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Who Will Get Last Fiscal Laugh?

photo: Pete Souza

”Right now, the only thing preventing us from reaching a deal that averts the fiscal cliff and avoids a tax hike on 98 percent of Americans is the refusal of Congressional Republicans to ask the very wealthiest individuals to pay higher tax rates. The President has already signed into law over $1 trillion in spending cuts and we remain willing to do tough things to compromise, and it’s time for Republicans in Washington to join the chorus of other voices–from the business community to middle class Americans across the country–who support a balanced approach that asks more from the wealthiest Americans.” – Amy Brundage, White House Spokesperson

THE LINE right now is that President Obama’s financial offer on the fiscal cliff scheme negotiations with Republicans isn’t serious.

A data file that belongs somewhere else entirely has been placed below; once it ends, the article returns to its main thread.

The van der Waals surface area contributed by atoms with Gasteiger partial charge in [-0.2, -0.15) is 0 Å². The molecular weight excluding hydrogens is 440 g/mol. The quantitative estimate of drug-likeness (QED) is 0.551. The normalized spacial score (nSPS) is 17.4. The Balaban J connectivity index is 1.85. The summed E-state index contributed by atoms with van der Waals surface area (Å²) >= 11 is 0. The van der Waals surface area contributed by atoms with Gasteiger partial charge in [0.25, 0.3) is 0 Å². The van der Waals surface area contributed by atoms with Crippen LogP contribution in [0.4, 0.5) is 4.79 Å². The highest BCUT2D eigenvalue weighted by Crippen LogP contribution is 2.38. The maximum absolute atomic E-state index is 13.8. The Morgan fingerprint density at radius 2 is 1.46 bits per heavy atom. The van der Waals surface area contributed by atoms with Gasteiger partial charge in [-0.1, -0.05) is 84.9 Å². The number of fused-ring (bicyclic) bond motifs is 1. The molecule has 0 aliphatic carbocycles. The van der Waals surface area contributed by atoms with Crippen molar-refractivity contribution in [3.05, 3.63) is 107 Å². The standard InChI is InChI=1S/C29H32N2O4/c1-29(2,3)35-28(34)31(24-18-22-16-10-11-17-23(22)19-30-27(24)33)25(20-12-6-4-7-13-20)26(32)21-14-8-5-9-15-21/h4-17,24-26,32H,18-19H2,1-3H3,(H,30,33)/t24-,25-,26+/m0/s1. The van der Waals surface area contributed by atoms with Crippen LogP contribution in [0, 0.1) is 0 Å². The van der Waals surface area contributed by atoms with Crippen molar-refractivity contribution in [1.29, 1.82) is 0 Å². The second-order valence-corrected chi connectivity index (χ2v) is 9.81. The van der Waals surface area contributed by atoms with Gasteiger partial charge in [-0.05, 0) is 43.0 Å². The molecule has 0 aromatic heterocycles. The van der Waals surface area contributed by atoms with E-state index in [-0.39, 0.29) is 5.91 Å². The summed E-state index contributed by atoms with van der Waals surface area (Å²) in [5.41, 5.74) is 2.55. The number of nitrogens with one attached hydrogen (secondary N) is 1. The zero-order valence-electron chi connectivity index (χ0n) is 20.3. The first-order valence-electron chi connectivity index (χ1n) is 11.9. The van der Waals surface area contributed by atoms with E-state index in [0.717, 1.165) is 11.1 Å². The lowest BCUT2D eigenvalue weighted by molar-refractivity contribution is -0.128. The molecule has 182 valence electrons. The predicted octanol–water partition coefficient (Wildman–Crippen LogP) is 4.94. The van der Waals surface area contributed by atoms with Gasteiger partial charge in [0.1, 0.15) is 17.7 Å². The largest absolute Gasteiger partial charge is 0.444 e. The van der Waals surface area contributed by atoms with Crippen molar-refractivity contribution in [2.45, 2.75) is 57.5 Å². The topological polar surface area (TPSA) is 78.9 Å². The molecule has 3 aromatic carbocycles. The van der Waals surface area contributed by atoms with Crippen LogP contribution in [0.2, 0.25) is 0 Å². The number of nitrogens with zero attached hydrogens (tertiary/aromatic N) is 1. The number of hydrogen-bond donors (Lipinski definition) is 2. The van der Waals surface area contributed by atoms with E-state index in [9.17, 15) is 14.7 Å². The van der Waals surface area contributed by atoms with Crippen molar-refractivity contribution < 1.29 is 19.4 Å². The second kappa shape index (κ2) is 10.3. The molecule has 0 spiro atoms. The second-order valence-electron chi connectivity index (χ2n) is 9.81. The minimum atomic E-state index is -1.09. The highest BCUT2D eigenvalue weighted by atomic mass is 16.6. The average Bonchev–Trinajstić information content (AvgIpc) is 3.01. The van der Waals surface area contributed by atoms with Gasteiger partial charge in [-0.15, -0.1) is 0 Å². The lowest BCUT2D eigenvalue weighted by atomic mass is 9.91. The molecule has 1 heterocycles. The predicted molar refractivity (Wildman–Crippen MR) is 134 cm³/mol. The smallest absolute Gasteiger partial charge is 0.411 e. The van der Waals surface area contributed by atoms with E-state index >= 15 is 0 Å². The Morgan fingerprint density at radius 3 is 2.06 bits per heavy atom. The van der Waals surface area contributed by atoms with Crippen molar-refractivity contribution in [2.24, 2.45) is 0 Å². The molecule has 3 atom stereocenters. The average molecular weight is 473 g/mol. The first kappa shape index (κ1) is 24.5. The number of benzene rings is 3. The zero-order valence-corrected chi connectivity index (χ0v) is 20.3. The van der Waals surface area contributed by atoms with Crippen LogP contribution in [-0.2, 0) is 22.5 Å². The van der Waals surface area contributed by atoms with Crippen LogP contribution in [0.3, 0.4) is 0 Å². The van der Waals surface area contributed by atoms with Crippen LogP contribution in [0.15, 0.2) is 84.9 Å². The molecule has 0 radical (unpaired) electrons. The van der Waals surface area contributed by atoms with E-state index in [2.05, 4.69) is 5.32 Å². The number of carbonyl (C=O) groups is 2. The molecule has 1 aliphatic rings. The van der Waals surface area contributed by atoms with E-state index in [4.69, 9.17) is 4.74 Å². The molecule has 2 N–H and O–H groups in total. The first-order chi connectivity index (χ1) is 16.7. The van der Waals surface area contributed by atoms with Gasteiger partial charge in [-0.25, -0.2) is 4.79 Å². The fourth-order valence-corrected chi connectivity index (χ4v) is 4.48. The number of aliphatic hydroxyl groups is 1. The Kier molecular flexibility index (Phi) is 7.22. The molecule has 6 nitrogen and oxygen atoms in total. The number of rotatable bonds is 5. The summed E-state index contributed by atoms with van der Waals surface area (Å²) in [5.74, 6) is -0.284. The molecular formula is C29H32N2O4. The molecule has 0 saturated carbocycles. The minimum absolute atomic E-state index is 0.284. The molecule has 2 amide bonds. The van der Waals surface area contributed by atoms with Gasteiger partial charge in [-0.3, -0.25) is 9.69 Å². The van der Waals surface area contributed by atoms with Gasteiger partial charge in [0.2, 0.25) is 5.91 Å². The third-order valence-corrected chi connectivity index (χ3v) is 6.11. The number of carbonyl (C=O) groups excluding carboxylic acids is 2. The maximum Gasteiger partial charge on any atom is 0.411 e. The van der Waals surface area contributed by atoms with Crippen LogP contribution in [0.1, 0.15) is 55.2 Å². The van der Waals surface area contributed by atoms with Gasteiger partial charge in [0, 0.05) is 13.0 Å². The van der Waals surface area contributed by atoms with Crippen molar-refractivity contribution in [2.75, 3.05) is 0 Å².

“Morning Joe” was an embarrassing spectacle of typical conventional wisdom today, as was Jon Stewart’s show last night. It’s why it will be so difficult for Democrats to hold the line where they are right now, but President Obama shouldn’t budge until Republicans serve up their own ideas to counter his.

We’re seeing two things here. One is that the negotiations aren’t going well. When one side begins leaking the other side’s proposals, that’s typically a bad sign. The other is that Republicans are frustrated at the new Obama they’re facing: The Obama who refuses to negotiate with himself. – Ezra Klein

President Obama is very unlikely to change his mind on taxing the top 2% and certainly won’t without a Republican proposal on the table to counter the one he offered through Secretary Geithner. That’s something Republicans need to digest.

Everything else, however, is negotiable, minus including Social Security into the mix, because everyone knows it’s not the issue.

Of course Obama’s going to put forth the far reaches of what he wants. Republicans should do the same. Then let them all get down to making a deal.

Senator Mitch McConnell laughed first, but I don’t think he’ll get the last sound bite on this one.

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6 Responses to Who Will Get Last Fiscal Laugh?